By Marilyn Lester . . .
Paul Osborn’s foxy light comedy, Morning’s at Seven, has been a durable classic since its debut in 1940. This latest revival by The Peccadillo Theater Company demonstrates why, with Director Dan Wackerman smartly steering a remarkable cast through the various existential crises that form the basis of the play. It’s a beautifully paced, stylish romp through a deceptively simple and darn funny plot. This outing of Morning’s at Seven is a real treat, an ever-timely look at human nature through a gentle lens of humor and keen insight.
The play, set in the tranquility of the 1920s, takes place in a small Midwest town, centering around the relationship of four sisters who happen to be very close in age and even closer in the ups and downs of devoted sibling bonding. Cora Swanson and Ida Bolton live in adjacent houses with their husbands Thor and Carl. An “old maid” sister, Arry (short for Aaronetta) lives in Cora’s household. The fourth sister, Esther Crampton, and her husband David, live a short distance up the road. This is as its always been for 50-odd years, ever since the sisters have been married—and herein lies the foundation of the play.
It’s the intersection of the Bolton’s 40-year-old son, Homer, in the midst of a mid-life crisis of his own, and the disposition of the nearby house that awaits him, that sparks the driving action of Morning’s at Seven. Homer is about to bring home long-time girlfriend Myrtle Brown to finally meet the family. He’s been engaged to Myrtle for seven years and dated her for five years before that. Meanwhile, in her dotage, Cora decides she wants to spend her remaining years living alone with her husband, free of Arry’s presence in the home—one which Thor has always welcomed. Cora and Carl make a deal to rent Homer’s house to her should he continue to reject marriage to Myrtle. That way, Arry can have a home of her own and Cora will get her wish of having Thor to herself. Of course, there’s more! From start to finish, there are clever twists and turns of action that nuance the major themes and give the play its enduring heft.
Morning’s at Seven is a field day for “actors of a certain age,” and this cast of veterans is a master class in solid and authentic character interpretation. Lindsay Crouse (Cora), Alley Mills (Arry), Alma Cuervo (Ida) and Patty McCormack (Esther) are forces to be reckoned with as the four sisters—written as a kind of unit joined together by a glue that doesn’t allow them much latitude to express themselves as individuals. Probably, most female audience members with sisters will instantly “get” the dynamic of their sibling love and rivalry. For those without that particular life experience, their performances are a truthful window into what it means to be so bonded. The fifth female in the cast, the hapless Myrtle, played with perfection by Keri Safran, moves through her journey from timid mouse-hood to budding Amazon with humor and a delightful verve.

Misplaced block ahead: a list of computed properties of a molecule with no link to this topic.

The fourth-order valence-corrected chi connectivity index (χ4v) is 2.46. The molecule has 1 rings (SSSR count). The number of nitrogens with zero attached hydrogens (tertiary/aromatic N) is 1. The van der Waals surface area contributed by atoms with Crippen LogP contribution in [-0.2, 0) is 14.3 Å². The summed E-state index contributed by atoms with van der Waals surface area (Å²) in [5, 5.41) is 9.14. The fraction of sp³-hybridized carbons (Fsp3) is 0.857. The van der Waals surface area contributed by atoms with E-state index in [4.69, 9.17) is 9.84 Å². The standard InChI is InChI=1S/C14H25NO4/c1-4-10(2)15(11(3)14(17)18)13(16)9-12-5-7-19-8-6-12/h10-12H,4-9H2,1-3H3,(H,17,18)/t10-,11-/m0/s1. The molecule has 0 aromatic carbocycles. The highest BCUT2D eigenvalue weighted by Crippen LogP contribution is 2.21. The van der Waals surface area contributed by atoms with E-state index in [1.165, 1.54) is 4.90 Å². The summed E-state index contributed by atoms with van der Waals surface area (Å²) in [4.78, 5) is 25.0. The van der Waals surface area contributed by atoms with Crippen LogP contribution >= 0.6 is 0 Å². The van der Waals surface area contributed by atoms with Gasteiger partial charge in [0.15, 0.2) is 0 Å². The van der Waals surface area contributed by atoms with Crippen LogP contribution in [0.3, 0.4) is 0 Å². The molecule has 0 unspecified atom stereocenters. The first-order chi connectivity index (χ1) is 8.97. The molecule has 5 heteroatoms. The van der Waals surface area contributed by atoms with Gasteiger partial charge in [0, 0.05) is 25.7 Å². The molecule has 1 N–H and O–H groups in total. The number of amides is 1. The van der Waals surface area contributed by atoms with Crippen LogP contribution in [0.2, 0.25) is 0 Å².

It’s the males of Morning’s at Seven who are given the grace by Osborn to most flex their acting muscles as distinct characters. Tony Roberts’ David as an intellectual snob is utterly convincing as a retired professor who feels he’s superior to the rest—“He’s a very highly educated man,” Homer tells Myrtle, “He thinks we’re morons.” Robert’s subtle injection of humor into his understated but keenly played David is delightfully priceless. John Rubenstein as Carl, subject to attacks of anxiety and “spells,” likewise brings delicious humor to a character who in a drama would have us in tears, while Dan Lauria’s Thor, the epitome of self-possession in Morning’s at Seven, anchors the play with a fine sense of his role as a steadying force. The laurel wreath, however, goes to Jonathan Spivey, whose every word and gesture breathed comic life into his naive Homer, and who, like Myrtle, transforms—from a mother’s boy into his own man. Along his journey, he sums up one of the recurring themes in the play as he laments, “Then what’s it all about …so what’s it all about?”
True to any “old-fashioned” but sturdy play, there’s a happy ending, after a smart twist that puts all things right. Paradoxically, some of the datedness of ideas and circumstances of Morning’s at Seven don’t interfere with the enjoyment of it. This humorously dysfunctional family—no matter what the time and place—exhibits universal truths. Their demons and problems are real ones anyone can relate to. Indeed, some things never change. But hope springs eternal, as the saying goes, and true to a poem by Robert Browning, from which the title derives, “the year’s at spring and day’s at the morn. Morning’s at seven… God’s in his heaven… and all’s right with the world.”
Adding to the delightfulness of the play is another cast—of technicians and creatives who, with their work, have supported Morning’s at Seven to perfection. Scenic design by Harry Feiner, with exquisite detail, brought the mood of the midwest to life. Barbara A. Bell’s costume design was vintage heaven, and oh those lovely shoes! Lighting design by James E. Lawlor III and sound design by Quentin Chiappetta were also top notch.
Morning’s At Seven is playing a limited engagement through January 9 at Theatre at St. Clement’s, 423 W. 46th Street, NYC. For tickets and information, go to www.morningsA7.com
Photos: Maria Baranova